At 54, Madonna certainly knows her way around controversy and is not afraid to rock the boat, shake the sugar tree or stir the pot, and at this weekend's GLAAD Media Awards in New York City, she certainly made a statement.
"I think that's f**ked up," she said, referring to the ongoing controversy regarding the Boy Scouts of America's ban on gay scouts and leaders. "I can build a fire. I know how to pitch a tent. I have a very good sense of direction. I can rescue kittens from trees. Listen, I want to do good for the community. Most importantly, I know how to scout for boys! So I think that I should be allowed to be a Boy Scout, and I think they should change their stupid rules."
Sporting a Boy Scouts uniform, she made her point, but at what cost?
To be clear, I am a huge fan of the Material Girl and have been ever since she was "like a virgin," and I continue to respect her as a talent who has endured in an industry that does not take kindly to women who do not play by the rules and make it a point to declare how little they care for those rules.
I also deeply respect the endless hours that GLAAD has invested in addressing how the LGBT community is represented in the media. I have attended and supported the organization at many of their functions, from the Sundance Film Festival to the GLAAD Media Awards in New York and Los Angeles, both as a representative of the media and as a guest, and I therefore feel compelled to share how deeply disappointed I am in GLAAD and Madonna.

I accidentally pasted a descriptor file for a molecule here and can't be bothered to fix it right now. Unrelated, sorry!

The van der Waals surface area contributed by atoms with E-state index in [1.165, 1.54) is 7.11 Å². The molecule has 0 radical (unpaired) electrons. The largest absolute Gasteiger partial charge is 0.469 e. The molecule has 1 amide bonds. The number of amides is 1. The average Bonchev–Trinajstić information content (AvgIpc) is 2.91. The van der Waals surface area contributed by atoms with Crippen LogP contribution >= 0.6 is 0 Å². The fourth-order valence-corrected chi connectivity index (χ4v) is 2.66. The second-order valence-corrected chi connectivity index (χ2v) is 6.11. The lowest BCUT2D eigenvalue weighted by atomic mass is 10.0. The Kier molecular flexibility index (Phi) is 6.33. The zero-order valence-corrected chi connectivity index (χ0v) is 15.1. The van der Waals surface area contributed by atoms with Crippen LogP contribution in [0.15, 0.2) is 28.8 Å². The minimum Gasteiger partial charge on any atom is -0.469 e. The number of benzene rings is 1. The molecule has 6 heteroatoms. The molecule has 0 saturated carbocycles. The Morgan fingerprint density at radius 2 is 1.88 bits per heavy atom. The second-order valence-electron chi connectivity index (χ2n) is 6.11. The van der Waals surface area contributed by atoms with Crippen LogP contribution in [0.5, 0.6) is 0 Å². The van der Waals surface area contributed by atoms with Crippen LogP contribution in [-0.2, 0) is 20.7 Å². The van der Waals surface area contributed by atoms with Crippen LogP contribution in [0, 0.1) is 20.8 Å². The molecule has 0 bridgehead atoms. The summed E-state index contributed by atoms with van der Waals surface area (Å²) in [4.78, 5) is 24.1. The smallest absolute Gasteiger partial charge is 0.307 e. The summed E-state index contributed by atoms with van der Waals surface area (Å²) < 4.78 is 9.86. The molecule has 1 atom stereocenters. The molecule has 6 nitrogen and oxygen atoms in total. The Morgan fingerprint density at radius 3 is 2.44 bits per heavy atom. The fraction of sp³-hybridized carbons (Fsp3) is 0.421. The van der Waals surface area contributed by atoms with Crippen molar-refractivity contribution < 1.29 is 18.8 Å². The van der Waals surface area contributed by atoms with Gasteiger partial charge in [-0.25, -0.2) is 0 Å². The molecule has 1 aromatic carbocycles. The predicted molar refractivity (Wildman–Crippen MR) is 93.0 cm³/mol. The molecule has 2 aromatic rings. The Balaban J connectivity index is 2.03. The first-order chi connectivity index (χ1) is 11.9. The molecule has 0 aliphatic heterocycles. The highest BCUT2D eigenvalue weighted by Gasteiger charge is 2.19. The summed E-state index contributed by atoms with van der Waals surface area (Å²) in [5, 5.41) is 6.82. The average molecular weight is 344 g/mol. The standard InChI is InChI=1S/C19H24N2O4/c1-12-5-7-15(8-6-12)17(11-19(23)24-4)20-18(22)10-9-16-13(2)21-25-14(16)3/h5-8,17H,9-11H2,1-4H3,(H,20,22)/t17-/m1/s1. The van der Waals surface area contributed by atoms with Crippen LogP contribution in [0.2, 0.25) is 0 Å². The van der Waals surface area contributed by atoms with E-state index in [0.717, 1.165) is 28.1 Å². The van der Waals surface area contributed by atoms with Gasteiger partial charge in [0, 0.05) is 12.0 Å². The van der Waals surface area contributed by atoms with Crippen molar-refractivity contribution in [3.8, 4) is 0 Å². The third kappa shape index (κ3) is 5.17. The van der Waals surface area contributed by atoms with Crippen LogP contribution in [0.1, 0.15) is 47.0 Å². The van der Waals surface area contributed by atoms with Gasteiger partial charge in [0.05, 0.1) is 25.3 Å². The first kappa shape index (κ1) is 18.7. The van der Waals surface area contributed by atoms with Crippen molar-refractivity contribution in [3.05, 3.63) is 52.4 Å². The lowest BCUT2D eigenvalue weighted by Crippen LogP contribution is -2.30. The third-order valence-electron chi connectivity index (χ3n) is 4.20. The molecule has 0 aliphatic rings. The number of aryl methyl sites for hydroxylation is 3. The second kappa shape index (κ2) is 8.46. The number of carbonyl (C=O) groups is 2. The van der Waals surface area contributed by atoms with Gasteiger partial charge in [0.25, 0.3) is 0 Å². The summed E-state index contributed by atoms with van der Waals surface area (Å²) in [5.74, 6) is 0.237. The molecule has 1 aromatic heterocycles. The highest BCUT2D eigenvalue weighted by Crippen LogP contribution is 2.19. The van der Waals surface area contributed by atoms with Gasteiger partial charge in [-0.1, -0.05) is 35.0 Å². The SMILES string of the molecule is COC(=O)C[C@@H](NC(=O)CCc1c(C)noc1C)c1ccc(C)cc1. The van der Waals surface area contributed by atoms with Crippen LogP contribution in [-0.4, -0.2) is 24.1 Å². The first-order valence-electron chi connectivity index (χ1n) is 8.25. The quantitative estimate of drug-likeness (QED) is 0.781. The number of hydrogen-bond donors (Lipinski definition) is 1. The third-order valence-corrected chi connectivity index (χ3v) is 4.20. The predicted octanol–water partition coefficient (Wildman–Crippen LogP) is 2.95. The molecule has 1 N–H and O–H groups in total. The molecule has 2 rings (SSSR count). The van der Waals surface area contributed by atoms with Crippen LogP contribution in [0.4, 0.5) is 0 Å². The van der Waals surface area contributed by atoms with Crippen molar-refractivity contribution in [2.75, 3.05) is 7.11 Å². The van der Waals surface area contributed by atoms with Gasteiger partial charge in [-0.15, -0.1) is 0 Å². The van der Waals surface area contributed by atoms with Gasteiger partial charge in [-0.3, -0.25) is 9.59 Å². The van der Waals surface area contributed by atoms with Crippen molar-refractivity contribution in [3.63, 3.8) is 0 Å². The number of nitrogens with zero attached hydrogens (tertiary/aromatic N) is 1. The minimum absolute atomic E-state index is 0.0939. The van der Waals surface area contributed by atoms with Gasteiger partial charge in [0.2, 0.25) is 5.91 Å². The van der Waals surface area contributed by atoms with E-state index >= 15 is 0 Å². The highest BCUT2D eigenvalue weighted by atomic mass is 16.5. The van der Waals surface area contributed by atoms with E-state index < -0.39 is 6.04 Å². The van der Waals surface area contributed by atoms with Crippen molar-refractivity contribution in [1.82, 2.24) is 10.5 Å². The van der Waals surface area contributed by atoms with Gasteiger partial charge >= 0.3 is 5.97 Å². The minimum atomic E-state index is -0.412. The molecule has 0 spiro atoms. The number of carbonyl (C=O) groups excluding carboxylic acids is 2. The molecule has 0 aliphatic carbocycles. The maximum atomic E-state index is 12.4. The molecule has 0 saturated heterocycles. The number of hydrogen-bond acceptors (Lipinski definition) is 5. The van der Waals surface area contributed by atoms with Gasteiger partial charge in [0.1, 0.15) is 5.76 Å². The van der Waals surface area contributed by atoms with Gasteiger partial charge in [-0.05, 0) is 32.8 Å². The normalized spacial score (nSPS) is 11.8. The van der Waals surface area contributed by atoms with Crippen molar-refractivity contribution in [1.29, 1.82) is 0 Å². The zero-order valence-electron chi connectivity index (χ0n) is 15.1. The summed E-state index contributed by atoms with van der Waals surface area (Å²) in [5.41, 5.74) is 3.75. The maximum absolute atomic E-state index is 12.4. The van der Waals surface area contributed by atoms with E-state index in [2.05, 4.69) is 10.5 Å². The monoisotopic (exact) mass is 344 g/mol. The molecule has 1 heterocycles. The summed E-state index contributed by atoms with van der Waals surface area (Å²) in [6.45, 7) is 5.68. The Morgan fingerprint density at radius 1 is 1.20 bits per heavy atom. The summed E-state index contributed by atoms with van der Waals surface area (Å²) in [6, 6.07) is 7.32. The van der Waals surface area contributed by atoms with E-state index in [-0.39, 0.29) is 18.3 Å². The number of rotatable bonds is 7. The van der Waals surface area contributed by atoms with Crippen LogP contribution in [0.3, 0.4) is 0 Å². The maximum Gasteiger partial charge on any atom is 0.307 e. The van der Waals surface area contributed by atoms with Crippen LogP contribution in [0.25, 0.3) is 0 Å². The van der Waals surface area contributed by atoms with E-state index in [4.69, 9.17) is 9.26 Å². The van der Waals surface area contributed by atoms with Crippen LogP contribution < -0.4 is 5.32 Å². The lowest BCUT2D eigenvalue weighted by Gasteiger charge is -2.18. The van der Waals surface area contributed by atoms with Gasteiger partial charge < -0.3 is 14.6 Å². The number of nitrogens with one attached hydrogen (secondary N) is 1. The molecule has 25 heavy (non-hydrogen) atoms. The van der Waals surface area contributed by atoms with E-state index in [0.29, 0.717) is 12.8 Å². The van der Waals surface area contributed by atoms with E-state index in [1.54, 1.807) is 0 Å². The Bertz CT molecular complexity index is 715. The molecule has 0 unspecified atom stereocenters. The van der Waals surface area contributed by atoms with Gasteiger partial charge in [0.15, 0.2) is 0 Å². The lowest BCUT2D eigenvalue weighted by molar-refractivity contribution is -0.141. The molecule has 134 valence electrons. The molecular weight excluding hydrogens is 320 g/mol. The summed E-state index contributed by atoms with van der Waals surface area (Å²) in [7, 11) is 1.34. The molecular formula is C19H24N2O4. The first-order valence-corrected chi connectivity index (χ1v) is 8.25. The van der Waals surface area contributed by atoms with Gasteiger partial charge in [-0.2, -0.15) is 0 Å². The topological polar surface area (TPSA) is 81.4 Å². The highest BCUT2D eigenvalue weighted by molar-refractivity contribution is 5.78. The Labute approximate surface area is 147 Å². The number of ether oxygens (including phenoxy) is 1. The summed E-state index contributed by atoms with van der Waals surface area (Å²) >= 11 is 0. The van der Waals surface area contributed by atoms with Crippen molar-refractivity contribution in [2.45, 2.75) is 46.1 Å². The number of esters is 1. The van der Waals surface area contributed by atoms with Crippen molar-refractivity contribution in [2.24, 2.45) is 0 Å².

Though I wish I did not feel it necessary to state that I am gay and could instead feel that my opinion would carry equal weight if I were straight, I consider myself both a dreamer and realist, and I therefore hope to avoid being discredited or ignored simply because I might be misconstrued as one of those straight people who do not get it.
So what is my gripe? It is really quite simple. GLAAD is an organization fighting for equality, understanding and compassion, and Madonna has been a staunch advocate for LGBT rights, using her notoriety in the name of those same values. To that end, what was gained by her choice to wear the Boy Scouts uniform and hurl insults at the organization? If we as a community know firsthand the sting of hate, sarcasm, discrimination and public humiliation, why do we continue to use them as weapons in our arsenal to gain respect and recognition, and why do we support organizations and celebrities who engage in such behavior?
It saddens me to think that both GLAAD and Madonna failed to take a moment to reflect on what would be gained by such a blatant disregard for rising above the rhetoric and the hate and instead choosing to walk the high road.
As a community, we can only expect to be shown the same respect that we show others, no matter how vehemently we oppose or despise their beliefs. I offer my apologies to the Boy Scouts for this flamboyant and unnecessary attack, with the caveat that I am deeply saddened by their decision to disenfranchise my community, the LGBT community. I do not agree with their exclusionary policies, but I also find Madonna's antics and the decision by GLAAD to support and promote them equally abhorrent.